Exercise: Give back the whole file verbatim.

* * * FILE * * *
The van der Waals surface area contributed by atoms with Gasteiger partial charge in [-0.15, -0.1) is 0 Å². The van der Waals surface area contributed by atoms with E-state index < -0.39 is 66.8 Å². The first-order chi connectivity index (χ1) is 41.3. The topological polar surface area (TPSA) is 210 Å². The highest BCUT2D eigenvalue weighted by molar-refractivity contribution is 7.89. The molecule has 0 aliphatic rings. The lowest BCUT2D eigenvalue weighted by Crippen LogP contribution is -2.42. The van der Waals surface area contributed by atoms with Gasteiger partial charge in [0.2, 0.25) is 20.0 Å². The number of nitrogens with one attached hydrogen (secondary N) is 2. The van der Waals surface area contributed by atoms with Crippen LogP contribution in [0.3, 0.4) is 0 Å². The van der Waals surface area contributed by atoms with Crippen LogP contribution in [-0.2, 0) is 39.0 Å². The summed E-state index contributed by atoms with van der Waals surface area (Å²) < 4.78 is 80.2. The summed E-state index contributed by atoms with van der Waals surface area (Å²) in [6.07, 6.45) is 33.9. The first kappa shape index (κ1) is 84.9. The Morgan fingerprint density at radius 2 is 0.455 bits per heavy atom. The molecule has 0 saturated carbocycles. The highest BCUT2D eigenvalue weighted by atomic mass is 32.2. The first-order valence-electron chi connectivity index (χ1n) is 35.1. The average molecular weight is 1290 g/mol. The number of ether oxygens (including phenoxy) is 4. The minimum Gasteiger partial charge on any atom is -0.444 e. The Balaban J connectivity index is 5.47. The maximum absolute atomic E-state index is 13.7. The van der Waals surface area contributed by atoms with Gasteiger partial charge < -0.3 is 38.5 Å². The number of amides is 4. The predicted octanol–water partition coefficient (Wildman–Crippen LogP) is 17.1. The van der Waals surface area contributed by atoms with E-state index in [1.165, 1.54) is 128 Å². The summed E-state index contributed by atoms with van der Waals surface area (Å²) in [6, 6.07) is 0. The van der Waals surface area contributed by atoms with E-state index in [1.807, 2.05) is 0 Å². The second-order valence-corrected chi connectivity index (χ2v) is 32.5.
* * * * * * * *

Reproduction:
The van der Waals surface area contributed by atoms with Gasteiger partial charge in [-0.15, -0.1) is 0 Å². The van der Waals surface area contributed by atoms with E-state index < -0.39 is 66.8 Å². The first-order chi connectivity index (χ1) is 41.3. The topological polar surface area (TPSA) is 210 Å². The highest BCUT2D eigenvalue weighted by molar-refractivity contribution is 7.89. The molecule has 0 aliphatic rings. The lowest BCUT2D eigenvalue weighted by Crippen LogP contribution is -2.42. The van der Waals surface area contributed by atoms with Gasteiger partial charge in [0.2, 0.25) is 20.0 Å². The number of nitrogens with one attached hydrogen (secondary N) is 2. The van der Waals surface area contributed by atoms with Crippen LogP contribution in [0.3, 0.4) is 0 Å². The van der Waals surface area contributed by atoms with Crippen LogP contribution in [-0.2, 0) is 39.0 Å². The summed E-state index contributed by atoms with van der Waals surface area (Å²) < 4.78 is 80.2. The summed E-state index contributed by atoms with van der Waals surface area (Å²) in [6.07, 6.45) is 33.9. The first kappa shape index (κ1) is 84.9. The Morgan fingerprint density at radius 2 is 0.455 bits per heavy atom. The molecule has 0 saturated carbocycles. The highest BCUT2D eigenvalue weighted by atomic mass is 32.2. The first-order valence-electron chi connectivity index (χ1n) is 35.1. The average molecular weight is 1290 g/mol. The number of ether oxygens (including phenoxy) is 4. The minimum Gasteiger partial charge on any atom is -0.444 e. The Balaban J connectivity index is 5.47. The maximum absolute atomic E-state index is 13.7. The van der Waals surface area contributed by atoms with Gasteiger partial charge < -0.3 is 38.5 Å². The number of amides is 4. The predicted octanol–water partition coefficient (Wildman–Crippen LogP) is 17.1. The van der Waals surface area contributed by atoms with E-state index in [1.165, 1.54) is 128 Å². The summed E-state index contributed by atoms with van der Waals surface area (Å²) in [6, 6.07) is 0. The van der Waals surface area contributed by atoms with E-state index in [1.807, 2.05) is 0 Å². The second-order valence-corrected chi connectivity index (χ2v) is 32.5.